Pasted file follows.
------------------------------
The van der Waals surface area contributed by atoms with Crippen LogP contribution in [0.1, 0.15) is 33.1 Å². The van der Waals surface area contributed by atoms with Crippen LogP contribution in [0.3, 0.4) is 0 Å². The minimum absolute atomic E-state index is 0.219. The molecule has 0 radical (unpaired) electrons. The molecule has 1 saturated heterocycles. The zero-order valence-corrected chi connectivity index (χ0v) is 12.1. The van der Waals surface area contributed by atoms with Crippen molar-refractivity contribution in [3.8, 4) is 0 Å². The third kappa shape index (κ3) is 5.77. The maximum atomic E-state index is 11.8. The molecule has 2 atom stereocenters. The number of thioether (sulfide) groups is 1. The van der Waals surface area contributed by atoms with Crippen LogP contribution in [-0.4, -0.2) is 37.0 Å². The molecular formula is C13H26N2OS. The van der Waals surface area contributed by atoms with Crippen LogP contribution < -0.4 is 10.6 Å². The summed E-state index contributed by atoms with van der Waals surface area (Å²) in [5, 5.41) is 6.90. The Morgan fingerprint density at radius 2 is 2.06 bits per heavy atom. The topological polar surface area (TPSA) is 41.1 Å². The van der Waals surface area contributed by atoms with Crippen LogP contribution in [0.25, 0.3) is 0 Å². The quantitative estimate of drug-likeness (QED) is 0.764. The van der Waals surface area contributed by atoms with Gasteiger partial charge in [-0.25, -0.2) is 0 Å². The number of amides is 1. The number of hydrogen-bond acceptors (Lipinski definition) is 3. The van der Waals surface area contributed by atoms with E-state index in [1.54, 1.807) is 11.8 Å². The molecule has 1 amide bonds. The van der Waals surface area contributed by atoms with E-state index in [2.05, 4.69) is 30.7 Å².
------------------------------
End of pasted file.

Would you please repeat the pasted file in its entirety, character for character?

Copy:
The van der Waals surface area contributed by atoms with Crippen LogP contribution in [0.1, 0.15) is 33.1 Å². The van der Waals surface area contributed by atoms with Crippen LogP contribution in [0.3, 0.4) is 0 Å². The minimum absolute atomic E-state index is 0.219. The molecule has 0 radical (unpaired) electrons. The molecule has 1 saturated heterocycles. The zero-order valence-corrected chi connectivity index (χ0v) is 12.1. The van der Waals surface area contributed by atoms with Crippen molar-refractivity contribution in [3.8, 4) is 0 Å². The third kappa shape index (κ3) is 5.77. The maximum atomic E-state index is 11.8. The molecule has 2 atom stereocenters. The number of thioether (sulfide) groups is 1. The van der Waals surface area contributed by atoms with Crippen LogP contribution in [-0.4, -0.2) is 37.0 Å². The molecular formula is C13H26N2OS. The van der Waals surface area contributed by atoms with Crippen LogP contribution < -0.4 is 10.6 Å². The summed E-state index contributed by atoms with van der Waals surface area (Å²) in [5, 5.41) is 6.90. The Morgan fingerprint density at radius 2 is 2.06 bits per heavy atom. The topological polar surface area (TPSA) is 41.1 Å². The van der Waals surface area contributed by atoms with Crippen LogP contribution in [0.25, 0.3) is 0 Å². The quantitative estimate of drug-likeness (QED) is 0.764. The van der Waals surface area contributed by atoms with Gasteiger partial charge in [-0.25, -0.2) is 0 Å². The number of amides is 1. The number of hydrogen-bond acceptors (Lipinski definition) is 3. The van der Waals surface area contributed by atoms with E-state index in [1.54, 1.807) is 11.8 Å². The molecule has 1 amide bonds. The van der Waals surface area contributed by atoms with E-state index in [2.05, 4.69) is 30.7 Å².